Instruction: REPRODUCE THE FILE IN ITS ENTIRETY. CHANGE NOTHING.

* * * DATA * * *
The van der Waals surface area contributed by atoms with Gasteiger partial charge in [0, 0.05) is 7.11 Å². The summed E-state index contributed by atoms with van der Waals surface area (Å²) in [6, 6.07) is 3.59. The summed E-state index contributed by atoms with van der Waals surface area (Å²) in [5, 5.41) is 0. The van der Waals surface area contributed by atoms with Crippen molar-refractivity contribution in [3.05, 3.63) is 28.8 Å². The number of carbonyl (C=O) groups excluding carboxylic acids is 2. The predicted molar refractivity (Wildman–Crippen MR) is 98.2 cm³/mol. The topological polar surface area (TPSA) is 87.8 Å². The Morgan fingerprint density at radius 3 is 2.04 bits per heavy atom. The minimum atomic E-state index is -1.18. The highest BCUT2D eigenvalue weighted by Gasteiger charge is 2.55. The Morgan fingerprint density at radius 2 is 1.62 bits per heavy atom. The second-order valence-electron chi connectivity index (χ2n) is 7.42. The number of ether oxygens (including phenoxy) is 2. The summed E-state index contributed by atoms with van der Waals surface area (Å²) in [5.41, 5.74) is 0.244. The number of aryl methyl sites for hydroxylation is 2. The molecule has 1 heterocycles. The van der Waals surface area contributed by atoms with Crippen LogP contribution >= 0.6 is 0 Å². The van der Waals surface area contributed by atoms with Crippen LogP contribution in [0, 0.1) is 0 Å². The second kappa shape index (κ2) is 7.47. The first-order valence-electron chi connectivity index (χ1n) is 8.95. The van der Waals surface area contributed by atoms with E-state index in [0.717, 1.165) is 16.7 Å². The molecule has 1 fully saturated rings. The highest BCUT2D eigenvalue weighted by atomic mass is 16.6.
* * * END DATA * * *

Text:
The van der Waals surface area contributed by atoms with Gasteiger partial charge in [0, 0.05) is 7.11 Å². The summed E-state index contributed by atoms with van der Waals surface area (Å²) in [6, 6.07) is 3.59. The summed E-state index contributed by atoms with van der Waals surface area (Å²) in [5, 5.41) is 0. The van der Waals surface area contributed by atoms with Crippen molar-refractivity contribution in [3.05, 3.63) is 28.8 Å². The number of carbonyl (C=O) groups excluding carboxylic acids is 2. The predicted molar refractivity (Wildman–Crippen MR) is 98.2 cm³/mol. The topological polar surface area (TPSA) is 87.8 Å². The Morgan fingerprint density at radius 3 is 2.04 bits per heavy atom. The minimum atomic E-state index is -1.18. The highest BCUT2D eigenvalue weighted by Gasteiger charge is 2.55. The Morgan fingerprint density at radius 2 is 1.62 bits per heavy atom. The second-order valence-electron chi connectivity index (χ2n) is 7.42. The number of ether oxygens (including phenoxy) is 2. The summed E-state index contributed by atoms with van der Waals surface area (Å²) in [5.41, 5.74) is 0.244. The number of aryl methyl sites for hydroxylation is 2. The molecule has 1 heterocycles. The van der Waals surface area contributed by atoms with Crippen LogP contribution >= 0.6 is 0 Å². The van der Waals surface area contributed by atoms with Crippen LogP contribution in [0, 0.1) is 0 Å². The second kappa shape index (κ2) is 7.47. The first-order valence-electron chi connectivity index (χ1n) is 8.95. The van der Waals surface area contributed by atoms with E-state index in [0.717, 1.165) is 16.7 Å². The molecule has 1 fully saturated rings. The highest BCUT2D eigenvalue weighted by atomic mass is 16.6.